Opinion: Keep the Bank of England Independent

Conference on Monday will debate an amendment from the Social Liberal Forum (SLF) to the Economy Motion which calls the government to “monitor closely the progress of the Bank of England, ensuring it has a refocused mandate that allows monetary policy to aid growth, reduce the unemployment rate to below 6% creating at least a million jobs, and to address weak income growth, targeting a higher level of national/median income.”

Who could possibly disagree with that? Well, me for a start. In practice this is reducing the independence of the Bank of England.

Liberal Democrats have long argued that the Bank of …

Posted in Conference and Op-eds | Tagged and | 11 Comments

Opinion: How can we build a liberal movement?

Like a lot of Liberal Democrat friends, I was inspired by Barack Obama’s determination to build a long term movement for change across America. And for a couple of years I’ve been trying to copy his volunteer led approach to political organising, with some success.*

One element that is crucial to motivating volunteers is to have superb candidates, who are themselves heroes to their communities. This, of course, is a large element of good traditional community campaigning.

So I was delighted to see that in Peckham we are using our candidate’s amazing life story as the main motivator of volunteers on …

Posted in Op-eds | Tagged , and | 10 Comments

Opinion: Can we campaign on Lords reform?

Let’s face it, Lords reform doesn’t come up on the doorsteps often, however important it is.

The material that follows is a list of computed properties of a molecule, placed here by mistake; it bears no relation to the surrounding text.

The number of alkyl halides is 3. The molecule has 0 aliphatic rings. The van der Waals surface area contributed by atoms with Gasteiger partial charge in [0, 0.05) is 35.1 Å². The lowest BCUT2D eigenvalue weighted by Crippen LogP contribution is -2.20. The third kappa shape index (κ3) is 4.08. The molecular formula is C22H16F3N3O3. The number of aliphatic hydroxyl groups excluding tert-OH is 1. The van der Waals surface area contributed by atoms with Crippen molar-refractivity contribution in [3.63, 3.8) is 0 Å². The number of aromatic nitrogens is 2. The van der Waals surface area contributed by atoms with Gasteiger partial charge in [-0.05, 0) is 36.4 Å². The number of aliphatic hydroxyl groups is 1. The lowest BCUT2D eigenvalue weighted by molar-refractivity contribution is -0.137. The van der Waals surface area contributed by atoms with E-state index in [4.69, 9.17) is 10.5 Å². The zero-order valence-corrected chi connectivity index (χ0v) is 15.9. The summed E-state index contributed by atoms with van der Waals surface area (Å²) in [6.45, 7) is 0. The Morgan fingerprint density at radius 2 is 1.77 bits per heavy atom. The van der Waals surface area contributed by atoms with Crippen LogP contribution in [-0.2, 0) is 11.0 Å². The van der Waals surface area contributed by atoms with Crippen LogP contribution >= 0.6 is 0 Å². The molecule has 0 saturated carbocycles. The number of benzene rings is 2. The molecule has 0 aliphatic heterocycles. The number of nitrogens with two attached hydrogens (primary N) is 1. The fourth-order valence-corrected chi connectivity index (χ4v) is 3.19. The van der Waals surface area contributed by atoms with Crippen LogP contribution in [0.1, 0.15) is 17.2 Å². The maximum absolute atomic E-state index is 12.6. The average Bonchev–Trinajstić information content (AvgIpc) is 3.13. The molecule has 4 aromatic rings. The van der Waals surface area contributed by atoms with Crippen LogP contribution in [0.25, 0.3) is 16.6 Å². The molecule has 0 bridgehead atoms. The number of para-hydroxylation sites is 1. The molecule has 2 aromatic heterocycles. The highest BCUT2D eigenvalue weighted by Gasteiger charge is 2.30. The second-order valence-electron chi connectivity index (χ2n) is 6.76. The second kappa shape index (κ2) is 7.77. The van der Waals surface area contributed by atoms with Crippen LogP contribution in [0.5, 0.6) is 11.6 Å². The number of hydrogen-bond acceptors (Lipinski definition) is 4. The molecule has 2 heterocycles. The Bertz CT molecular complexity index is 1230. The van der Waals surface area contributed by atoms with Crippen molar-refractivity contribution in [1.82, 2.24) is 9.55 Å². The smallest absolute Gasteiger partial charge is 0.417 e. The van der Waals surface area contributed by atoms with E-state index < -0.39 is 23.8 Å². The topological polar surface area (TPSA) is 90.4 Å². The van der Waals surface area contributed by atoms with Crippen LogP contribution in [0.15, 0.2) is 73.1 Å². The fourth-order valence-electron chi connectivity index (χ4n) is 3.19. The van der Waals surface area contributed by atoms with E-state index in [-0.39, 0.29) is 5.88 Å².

But there is one group of people in Britain who Lib Dem Voice readers know, who care deeply about Lords reform. Campaigners for AV, who most of us have spent the last 6 months working with, are overwhelmingly in favour of Lords reform.

So today we can all use Lords reform as a great campaigning opportunity. Simply create a local petition (like this one)  to make sure that your local MP votes for and campaigns for a 100% elected Lords.

Then send this petition to …

Posted in Op-eds | Tagged , and | 13 Comments

Opinion: How are councils making savings?

Getting a picture on what’s happening across the country on council spending is difficult. We all hear stories, whether it’s the a plan to close a library or a conversation I had a few weeks ago with a friend who works in Brighton, who told me that the council had avoided almost all frontline cuts to services through efficiency savings.

Last week some surprising figures have appeared in an overlooked survey by the Financial Times. They show that at least half of the spending cuts that councils are making will have no impact at all on frontline services.

The Financial

Posted in Local government | 14 Comments

Opinion: We were prudent in opposition – time for Labour to follow our lead